Integral Logistics Management — Operations Management and Supply Chain Management Within and Across Companies

1.8 References

APIC16Pittman, P. et al., APICS Dictionary, 15th Edition, APICS, Chicago, IL, 2016
Foga09Fogarty, D.W., “Production Inventory Management,” 3rd Edition, South Western Publishing, 2009
Gots06Gottschalk, L., “Flexibilitätsprofile — Analyse und Konfigu­ration von Strategien zur Kapazitätsanpassung in der indu­striellen Produktion,” Dissertation ETH Zurich, No. 16333, 2006
Hert13Hertz, P., Industrial field service network planning. Diss. ETH Zürich, 2013
Hieb02Hieber, R., “Supply Chain Management — A Collaborative Performance Measurement Approach,” vdf-Verlag, Zurich, 2002
HuMe97McHugh, P., Merli, G., Wheeler, W.A., “Beyond Business Process Reengineering — Towards the Holonic Enterprise,” John Wiley & Sons, New York, 1997
KaNi18Kaihara T., Nishino, N. et al., Value creation in production: Reconsideration from interdisciplinary approaches. CIRP Annals, 2018; 67(2), p. 791-813
KaNo92Kaplan, R., Norton, D., “The Balanced Scorecard — Mea­sures That Drive Performance,” Harvard Business Review, Jan./Feb. 1992, pp. 71–79
Lang09Lange, I., Leistungsmessung industrieller Dienstleistungen, Diss ETH Zürich, 2009
Levi81Levitt, T., “Marketing intangible products and product intangibles,” Cornell Hotel and Restaurant Administration Quarterly, 1981, 22.2: 37-44
Long15Longman, “Dictionary of Contemporary English,” 6th Edition, Pearson Education, Harlow, England, 2015
MaSc04Manecke, N., Schönsleben, P., “Cost and Benefit of Internet-Based Support of Business Processes,” International Journal of Production Economics, 87, 2004, pp. 213-229
Mero10Meier, H., Roy, R., Seliger, G., “Industrial product-service systems — IPS 2,” CIRP Annals-Manufacturing Technology; 2010, 59.2: 607-627
Mert13Mertens, P., “Integrierte Informationsverarbeitung Band 1 — Operative Systeme in der Industrie,” 18. Auflage, Gabler, Wiesbaden, 2013
MeWe10Merriam-Webster, “Merriam Webster’s Collegiate Thesaurus,” 2nd Edition, Merriam-Webster, Inc., Springfield, MA, 2010
OdLa93Oden, H.W., Langenwalter, G.A., Lucier, R.A., “Handbook of Material & Capacity Requirements Planning,” McGraw-Hill, New York, 1993
PrGo97Preiss, K., Goldman, S.L., Nagel, R.N., “Cooperate to Compete — Building Agile Business Relationships,” Van Nostrand-Rheinhold, New York, 1997
RuTa17Russell, R.S., Taylor, III, B.W., “Operations and Supply Chain Management,” 9th Edition, John Wiley & Sons, 2017
Schn07Schnetzler, M.J., Sennheiser, A., Schönsleben, P., “A Decomposition-Based Approach for the Development of a Supply Chain Strategy,” International Journal of Production Economics, 105(1) 2007, pp. 21–42
Schn10Schneider, O., “Adding Enterprise Value — Mitigating In­vest­ment Decision Risks by Assessing the Economic Value of Supply Chain Initiatives,” Zurich, vdf-Verlag, 2010
Shef07Sheffi, Y., “The Resilient Enterprise: Overcoming Vulnerability for Competitive Advantage,” The MIT Press, Cambridge MA, 2007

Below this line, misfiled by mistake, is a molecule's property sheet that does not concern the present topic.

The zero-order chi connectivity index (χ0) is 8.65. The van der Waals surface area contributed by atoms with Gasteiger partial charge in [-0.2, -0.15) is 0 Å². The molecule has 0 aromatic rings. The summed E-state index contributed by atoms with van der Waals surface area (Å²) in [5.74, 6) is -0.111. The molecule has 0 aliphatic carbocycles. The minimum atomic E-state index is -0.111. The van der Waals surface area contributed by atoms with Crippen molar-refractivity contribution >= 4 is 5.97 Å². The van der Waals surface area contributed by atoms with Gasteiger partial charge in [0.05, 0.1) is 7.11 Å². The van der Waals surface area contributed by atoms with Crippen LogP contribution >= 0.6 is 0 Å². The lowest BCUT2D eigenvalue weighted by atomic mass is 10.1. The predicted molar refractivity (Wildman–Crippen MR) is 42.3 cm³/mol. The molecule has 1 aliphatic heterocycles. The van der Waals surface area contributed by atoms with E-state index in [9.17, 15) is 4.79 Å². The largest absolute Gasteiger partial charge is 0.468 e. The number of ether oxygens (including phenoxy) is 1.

SwLe03Swaminathan, J.M., Lee, H., “Design for Postponement,” in Kok, A.G., Graves, S.C., “Handbooks in Operations Research & Management Science,” Vol. 11, Elsevier, 2003
VoBe18Jacobs, R., Berry, W., Whybark, D.C., Vollmann, T.E., “Manufacturing Planning and Control for Supply Chain Management — The CPIM Reference,” 2nd Edition, McGraw-Hill, New York, 2018
WiMa07Wiendahl, H.-P., ElMaraghy, H.A., et al., “Changeable Manufacturing — Classification, Design, and Operation,” Annals of the CIRP, Vol. 56/2, 2007, pp. 783–796

Course sections and their intended learning outcomes

  • Course 1 – Logistics, Operations, and Supply Chain Management

    Intended learning outcomes: Describe basic definitions, issues, and challenges. Identify business partners and business objects. Explain strategies in the entrepreneurial context. Disclose how performance is measured.

  • 1.1 Basic Definitions, Issues, and Challenges

    Intended learning outcomes: Produce an overview on terms of the working environment and of business life. Explain service orientation in the classical industry, product orientation in the service industry, and the industrial product-service system. Disclose the product life cycle, the synchronization of supply and demand, and the role of inventories. Produce an overview on supply chain management, the role of planning and control as well as the SCOR model.

  • 1.2 Business Objects

    Intended learning outcomes: Present business-partner, and order-related business objects in detail. Explain product-related, process-related, and resource-related business objects. Produce an overview on rough-cut business objects.

  • 1.3 Strategies in the Entrepreneurial Context

    Intended learning outcomes: Differentiate between various entrepreneurial objectives in a company and in a supply chain. Explain resolving conflicting entrepreneurial objectives. Describe the customer order penetration point (OPP) and the coordination with product and process design. Produce an overview on the target area flexibility: investments in enabling organizations, processes, basic technologies, and technologies toward personalized production.

  • 1.4 Performance Indicators and Performance Measurement

    Intended learning outcomes: Present the basics of the measurement, meaning, and practical applicability of logistics performance indicators. Describe performance indicators in the target areas of quality, costs, delivery, and flexibility. Produce an overview on performance indicators of the primary entrepreneurial objective.

  • 1.5 Summary


  • 1.6 Keywords


  • 1.7 Scenarios and Exercises

    Intended learning outcomes: Describe improvements in meeting entrepreneurial objectives. Differentiate between entrepreneurial objectives and the ROI. Assessing the Economic Value Added (EVA) of Supply Chain Initiatives. Derive rough-cut business objects from detailed business objects.

Print Top Down Previous Next